Friday Morning Coffee: A Piece of the Fundraising Pie
Fundraising: I liken it to washing the dishes. It’s not fun, but, it’s got to be done, and done all the time. It’s not creative like cooking, or fun, like eating marvelous food with friends. But, the dishes have got to be done.
Just like the grants, proposals, letters of appeal and events have got to be done to sustain all of the amazing community-engaged arts initiatives across the country that we hear more and more about everyday at ArtBridges/ToileDesArts.
Mind you, some people like fundraising because it’s also about communicating the work being done and the stories, and this can be an interesting process.
Anyhow, it’s grant-writing season, and for anyone who’s written grants you probably know that each government granting stream is like a pie. And there’s only so many pieces to go around. What’s depressing is all of these great community-engaged arts projects and organizations often go after the same “pie”. And again, there’s only so much to go around, so not everyone gets a piece.
Once I met with a Board Chair after receiving a “sorry we regret to inform you” letter for a grant I had written which was denied funding. He said “awesome!!!” I looked at him with a dropped-jaw. He went on grinning … “great, keep writing more grants and proposals and due to the law of averages, we’ll get the next one, or the one after that.” That has always stayed with me…. And I keep trying, crazy as it may seem.
That said, diversification is just as important as continuous output. Foundations, corporations and service clubs have more “pies”, big and small, than government. Also, direct mail campaigns to individuals, a few times a year, usually yield donations as small as $10, but as large as several hundred, or thousand. And, there’s always events. And more volunteers, when the cash flow is low. And isn’t fundraising success all about the sum of the parts?
Fundraising is also about relationship-building and communicating the benefits of the work you’re doing. You never know when or if someone you meet will be able to make a donation. Once, I gave a tour of a community arts centre to a youth in 2004; now, she’s on a Board of a foundation. She recently advised her Board to make a donation to said community arts centre in the amount of tens of thousands of dollars! This came unexpectedly, and unsolicited, after eight years!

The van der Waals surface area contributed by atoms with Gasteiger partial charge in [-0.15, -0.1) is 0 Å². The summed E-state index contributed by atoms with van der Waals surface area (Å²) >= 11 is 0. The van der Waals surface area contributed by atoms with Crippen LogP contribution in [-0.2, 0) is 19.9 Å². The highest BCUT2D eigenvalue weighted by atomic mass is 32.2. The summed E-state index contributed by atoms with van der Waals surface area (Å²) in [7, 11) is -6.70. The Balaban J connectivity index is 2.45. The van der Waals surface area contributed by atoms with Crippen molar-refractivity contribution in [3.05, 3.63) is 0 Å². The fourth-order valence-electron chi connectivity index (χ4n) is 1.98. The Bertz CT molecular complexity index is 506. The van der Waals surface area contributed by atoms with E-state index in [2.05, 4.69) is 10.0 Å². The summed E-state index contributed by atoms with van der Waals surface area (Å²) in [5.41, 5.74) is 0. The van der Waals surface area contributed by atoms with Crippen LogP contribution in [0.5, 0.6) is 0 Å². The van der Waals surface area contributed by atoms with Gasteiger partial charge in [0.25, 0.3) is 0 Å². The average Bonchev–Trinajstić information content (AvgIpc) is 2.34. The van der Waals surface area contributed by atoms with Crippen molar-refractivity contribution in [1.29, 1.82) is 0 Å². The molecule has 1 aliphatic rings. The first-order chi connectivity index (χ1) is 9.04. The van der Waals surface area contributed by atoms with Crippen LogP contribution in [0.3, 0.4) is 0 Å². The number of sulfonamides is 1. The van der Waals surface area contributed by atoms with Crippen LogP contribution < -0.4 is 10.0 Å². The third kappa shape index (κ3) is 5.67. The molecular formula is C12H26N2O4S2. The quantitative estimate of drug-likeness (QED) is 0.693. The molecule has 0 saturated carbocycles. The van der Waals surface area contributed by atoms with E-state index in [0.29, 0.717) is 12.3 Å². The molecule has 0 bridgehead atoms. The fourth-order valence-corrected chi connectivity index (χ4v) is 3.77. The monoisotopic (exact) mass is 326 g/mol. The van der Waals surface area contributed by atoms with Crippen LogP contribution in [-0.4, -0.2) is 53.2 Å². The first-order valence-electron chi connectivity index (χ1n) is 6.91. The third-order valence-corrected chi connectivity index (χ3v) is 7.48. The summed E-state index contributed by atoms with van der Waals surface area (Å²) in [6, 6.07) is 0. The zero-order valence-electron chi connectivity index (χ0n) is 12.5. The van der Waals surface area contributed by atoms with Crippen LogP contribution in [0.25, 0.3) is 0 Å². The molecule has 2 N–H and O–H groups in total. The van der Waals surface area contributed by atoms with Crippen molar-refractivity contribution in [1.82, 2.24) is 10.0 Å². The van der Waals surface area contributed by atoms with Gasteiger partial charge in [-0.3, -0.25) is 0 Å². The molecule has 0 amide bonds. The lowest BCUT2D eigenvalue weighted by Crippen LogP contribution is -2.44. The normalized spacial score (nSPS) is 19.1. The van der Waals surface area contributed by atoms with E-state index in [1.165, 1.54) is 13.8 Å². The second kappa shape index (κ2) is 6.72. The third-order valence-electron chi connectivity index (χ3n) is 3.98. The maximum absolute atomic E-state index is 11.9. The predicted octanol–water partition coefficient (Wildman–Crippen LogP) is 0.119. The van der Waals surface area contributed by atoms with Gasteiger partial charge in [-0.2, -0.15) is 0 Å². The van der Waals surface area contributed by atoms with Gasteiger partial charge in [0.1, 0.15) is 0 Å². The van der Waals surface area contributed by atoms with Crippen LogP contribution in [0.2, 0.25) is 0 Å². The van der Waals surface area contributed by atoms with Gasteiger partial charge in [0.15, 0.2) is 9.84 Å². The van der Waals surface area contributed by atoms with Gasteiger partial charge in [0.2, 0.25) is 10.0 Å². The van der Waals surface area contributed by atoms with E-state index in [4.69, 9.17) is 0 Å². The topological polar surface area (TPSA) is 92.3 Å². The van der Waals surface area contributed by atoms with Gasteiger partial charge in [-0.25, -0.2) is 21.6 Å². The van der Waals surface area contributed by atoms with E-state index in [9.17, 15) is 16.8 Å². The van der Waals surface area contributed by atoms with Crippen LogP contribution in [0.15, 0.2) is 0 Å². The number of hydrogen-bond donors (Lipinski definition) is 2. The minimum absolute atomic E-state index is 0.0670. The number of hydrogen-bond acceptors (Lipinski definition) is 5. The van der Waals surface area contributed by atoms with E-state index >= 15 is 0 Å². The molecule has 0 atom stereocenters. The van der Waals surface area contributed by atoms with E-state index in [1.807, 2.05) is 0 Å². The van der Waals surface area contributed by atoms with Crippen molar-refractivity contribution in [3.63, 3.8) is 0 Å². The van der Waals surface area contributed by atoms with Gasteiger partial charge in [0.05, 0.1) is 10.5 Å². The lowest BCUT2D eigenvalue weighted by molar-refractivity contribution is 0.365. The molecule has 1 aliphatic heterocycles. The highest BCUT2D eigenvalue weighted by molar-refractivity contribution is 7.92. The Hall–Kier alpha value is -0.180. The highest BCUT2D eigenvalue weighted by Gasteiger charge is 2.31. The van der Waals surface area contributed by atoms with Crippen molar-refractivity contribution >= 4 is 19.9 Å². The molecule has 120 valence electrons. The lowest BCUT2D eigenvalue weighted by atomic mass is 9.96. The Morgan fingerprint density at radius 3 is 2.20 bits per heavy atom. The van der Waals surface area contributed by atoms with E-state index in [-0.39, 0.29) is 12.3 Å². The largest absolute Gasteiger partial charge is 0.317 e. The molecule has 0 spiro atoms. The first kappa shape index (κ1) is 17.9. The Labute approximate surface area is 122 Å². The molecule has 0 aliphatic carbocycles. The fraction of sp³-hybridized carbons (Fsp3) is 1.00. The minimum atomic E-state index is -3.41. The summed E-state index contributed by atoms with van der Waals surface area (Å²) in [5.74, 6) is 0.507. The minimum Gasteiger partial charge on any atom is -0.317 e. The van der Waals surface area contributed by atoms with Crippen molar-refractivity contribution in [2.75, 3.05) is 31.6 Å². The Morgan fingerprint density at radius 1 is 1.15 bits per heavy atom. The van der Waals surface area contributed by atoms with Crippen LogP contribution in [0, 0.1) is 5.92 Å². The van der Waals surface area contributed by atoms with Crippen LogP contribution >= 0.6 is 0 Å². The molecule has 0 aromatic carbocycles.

Hiring a fundraiser, even one day a week or, a few hours a week, could really be an asset to your community arts project’s growth. This position will keep the flow and output of proposals, grants and letters going and you won’t be alone commiserating if you don’t get a piece of the proverbial pie.
For example, a few years ago, The Cabbagetown Community Arts Centre Executive Director was conducting all fundraising proposal and grant writing activities by herself — as her Board told her they couldn’t afford a professional fundraiser. I met with her and shared stories about how similar arts organizations that had fundraising support staff had become more sustainable as a result. She convinced her Board to invest in a part-time fundraiser and months later called to tell me about the substantial increase in revenue that her organization was receiving.
Do you have a story to share about fundraising? Or a metaphor? Write in and tell us at info[at]artbridges.ca. Maybe others can learn from you. Hey, and don’t give up! There are more pies out there and your project is worth it! If you notice, we have a ‘Donate to ArtBridges’ button on the sidebar. Your donation would be most appreciated! (Had to ask!)
-Seanna Connell, Project Director, ArtBridges/ToileDesArts
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